Eugene Fama Revisits Efficient Market Hypothesis

The concept of the efficient market hypothesis is very simple: Prices reflect all available information, said Eugene Fama, Robert McCormick Distinguished Professor of Finance. “The empirical question is, what does that concept imply in terms of how prices behave?” Fama said.

Fama shared his views on his groundbreaking research, presented more than 40 years ago and further developed some 10 years later, during a special forum moderated by Edward Snyder, dean and George Pratt Shultz Professor of Economics, to close the 57th annual Management Conference at Gleacher Center on May 29.

The hypothesis became fully developed with the addition of the companion idea that researchers can’t test whether a market is efficient unless they determine what the market is trying to achieve, he said. “You have to tell me something about risk and something about expected returns, and then I can determine whether returns actually deviate from that,” Fama said. “Market efficiency cannot be tested independent of some model of equilibrium. This makes these two concepts sort of inseparable twins.”

A practical application of the theory suggests that passive portfolio managers, or those who hold index stocks reflecting the entire market or sectors of the market, get better returns than active portfolio managers, or those who deviate from the passive process, he said. “If some active manager is smart and is winning, there is some other active manager who is using the opposite weighting and is losing,” Fama said. “Active management, in total, has to be a zero sum game. After cost, it’s a big negative.”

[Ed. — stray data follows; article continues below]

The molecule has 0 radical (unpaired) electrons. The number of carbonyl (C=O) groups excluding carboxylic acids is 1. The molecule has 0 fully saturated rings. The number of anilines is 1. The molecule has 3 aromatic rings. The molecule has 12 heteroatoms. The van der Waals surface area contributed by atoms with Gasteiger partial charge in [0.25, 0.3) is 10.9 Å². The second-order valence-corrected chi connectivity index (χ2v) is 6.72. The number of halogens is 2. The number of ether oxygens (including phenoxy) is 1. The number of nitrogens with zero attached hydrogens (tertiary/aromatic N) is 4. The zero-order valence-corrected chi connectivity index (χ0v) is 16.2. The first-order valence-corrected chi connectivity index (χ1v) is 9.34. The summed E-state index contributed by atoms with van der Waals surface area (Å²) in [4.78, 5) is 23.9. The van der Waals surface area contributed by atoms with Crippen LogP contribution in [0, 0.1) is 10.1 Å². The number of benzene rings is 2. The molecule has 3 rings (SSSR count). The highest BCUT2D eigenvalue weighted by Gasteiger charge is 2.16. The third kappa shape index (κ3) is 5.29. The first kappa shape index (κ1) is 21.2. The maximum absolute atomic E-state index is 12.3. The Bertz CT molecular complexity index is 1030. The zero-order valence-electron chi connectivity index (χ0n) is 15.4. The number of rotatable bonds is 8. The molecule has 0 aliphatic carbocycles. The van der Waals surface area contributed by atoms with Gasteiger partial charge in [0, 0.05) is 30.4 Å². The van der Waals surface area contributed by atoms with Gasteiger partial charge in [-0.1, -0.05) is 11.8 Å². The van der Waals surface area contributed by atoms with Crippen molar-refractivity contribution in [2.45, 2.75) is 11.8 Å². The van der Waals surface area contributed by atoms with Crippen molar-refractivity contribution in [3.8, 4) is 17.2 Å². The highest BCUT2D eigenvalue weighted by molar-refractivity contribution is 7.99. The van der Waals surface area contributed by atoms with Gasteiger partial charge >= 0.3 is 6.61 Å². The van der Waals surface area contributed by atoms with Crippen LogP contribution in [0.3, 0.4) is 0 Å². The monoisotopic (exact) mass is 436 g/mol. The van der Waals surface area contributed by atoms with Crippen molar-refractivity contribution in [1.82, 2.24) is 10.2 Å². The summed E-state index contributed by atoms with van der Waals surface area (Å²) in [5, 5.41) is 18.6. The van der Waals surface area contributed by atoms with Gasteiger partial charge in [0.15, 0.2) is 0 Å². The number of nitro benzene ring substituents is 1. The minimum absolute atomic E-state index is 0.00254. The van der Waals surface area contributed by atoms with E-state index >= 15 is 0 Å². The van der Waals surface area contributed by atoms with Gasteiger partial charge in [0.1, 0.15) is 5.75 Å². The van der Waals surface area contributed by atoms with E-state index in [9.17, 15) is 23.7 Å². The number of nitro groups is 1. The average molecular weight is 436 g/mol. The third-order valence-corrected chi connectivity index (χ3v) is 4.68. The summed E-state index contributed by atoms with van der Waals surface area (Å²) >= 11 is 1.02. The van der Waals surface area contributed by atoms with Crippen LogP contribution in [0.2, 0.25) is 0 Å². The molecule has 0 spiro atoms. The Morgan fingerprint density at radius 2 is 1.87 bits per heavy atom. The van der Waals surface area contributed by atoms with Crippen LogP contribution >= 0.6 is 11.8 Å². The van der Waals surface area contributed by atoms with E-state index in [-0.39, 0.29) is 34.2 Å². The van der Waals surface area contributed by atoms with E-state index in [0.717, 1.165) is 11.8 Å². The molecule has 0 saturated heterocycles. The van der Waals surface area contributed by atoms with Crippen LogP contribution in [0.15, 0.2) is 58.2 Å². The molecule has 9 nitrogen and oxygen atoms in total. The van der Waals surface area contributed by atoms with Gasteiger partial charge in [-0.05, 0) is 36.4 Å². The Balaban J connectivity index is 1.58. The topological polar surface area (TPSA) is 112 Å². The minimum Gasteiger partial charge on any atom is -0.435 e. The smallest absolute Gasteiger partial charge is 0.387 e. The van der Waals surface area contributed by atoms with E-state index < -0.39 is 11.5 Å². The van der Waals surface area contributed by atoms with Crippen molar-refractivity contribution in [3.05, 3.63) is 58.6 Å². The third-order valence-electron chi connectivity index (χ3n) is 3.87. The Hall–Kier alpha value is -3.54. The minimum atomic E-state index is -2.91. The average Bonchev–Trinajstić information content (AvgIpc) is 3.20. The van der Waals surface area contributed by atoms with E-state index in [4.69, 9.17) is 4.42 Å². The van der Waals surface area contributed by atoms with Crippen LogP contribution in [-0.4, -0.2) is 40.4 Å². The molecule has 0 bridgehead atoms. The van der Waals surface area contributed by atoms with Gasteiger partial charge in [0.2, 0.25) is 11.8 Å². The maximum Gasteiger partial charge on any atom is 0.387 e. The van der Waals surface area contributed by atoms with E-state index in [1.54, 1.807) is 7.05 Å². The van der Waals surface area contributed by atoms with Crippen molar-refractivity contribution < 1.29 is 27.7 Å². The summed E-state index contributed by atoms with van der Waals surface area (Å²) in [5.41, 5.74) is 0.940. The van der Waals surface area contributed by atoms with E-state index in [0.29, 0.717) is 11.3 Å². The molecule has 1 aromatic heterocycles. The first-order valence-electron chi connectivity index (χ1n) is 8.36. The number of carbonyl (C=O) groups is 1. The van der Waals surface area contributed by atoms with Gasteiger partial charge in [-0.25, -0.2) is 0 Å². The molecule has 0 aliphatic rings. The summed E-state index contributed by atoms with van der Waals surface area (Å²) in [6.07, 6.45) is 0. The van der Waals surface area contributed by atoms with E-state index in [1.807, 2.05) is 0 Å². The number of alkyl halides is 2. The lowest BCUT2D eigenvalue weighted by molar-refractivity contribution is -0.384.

Investors continue to ignore this principle because they want to believe “there is money left on the table for them,” he said. “That combined with the fact that people underestimate the range of outcomes you can get on a field of purely chance basis.”

For example, about 82 percent of the investments in the mutual fund industry are actively managed, Fama said. “These funds are all over the place, but when you put them together, you get the market portfolio,” he said. “They deliver returns that are almost perfectly correlated with the market. After cost, you lose about 1.2 percent a year, because that’s what people are charging you to do this.”

If the government had not intervened and instead allowed troubled banks to fail, their dissolution might have taken just a few days, Fama said. “When a bank fails, what it’s doing does not typically stop,” he said. “The stockholders and some of the bondholders get kicked out, and the rest gets sold off. The FDIC already has the power to step in, take the bank, and draw a line in the liability structure. Everything below the line is gone, and the bank then becomes viable.”

The beneficiaries of government intervention were the bondholders of these basically insolvent financial institutions, Fama said. “I laugh every time I hear somebody say the government injected equity capital into some financial institution,” he said. “The minute it goes in, that money goes to prop up the value of the bonds, not into equity capital. No private stockholders will come in. They can see what the problem is. They know they’re going to get less value than what they put in.”

                                                                                                                    -- Phil Rockrohr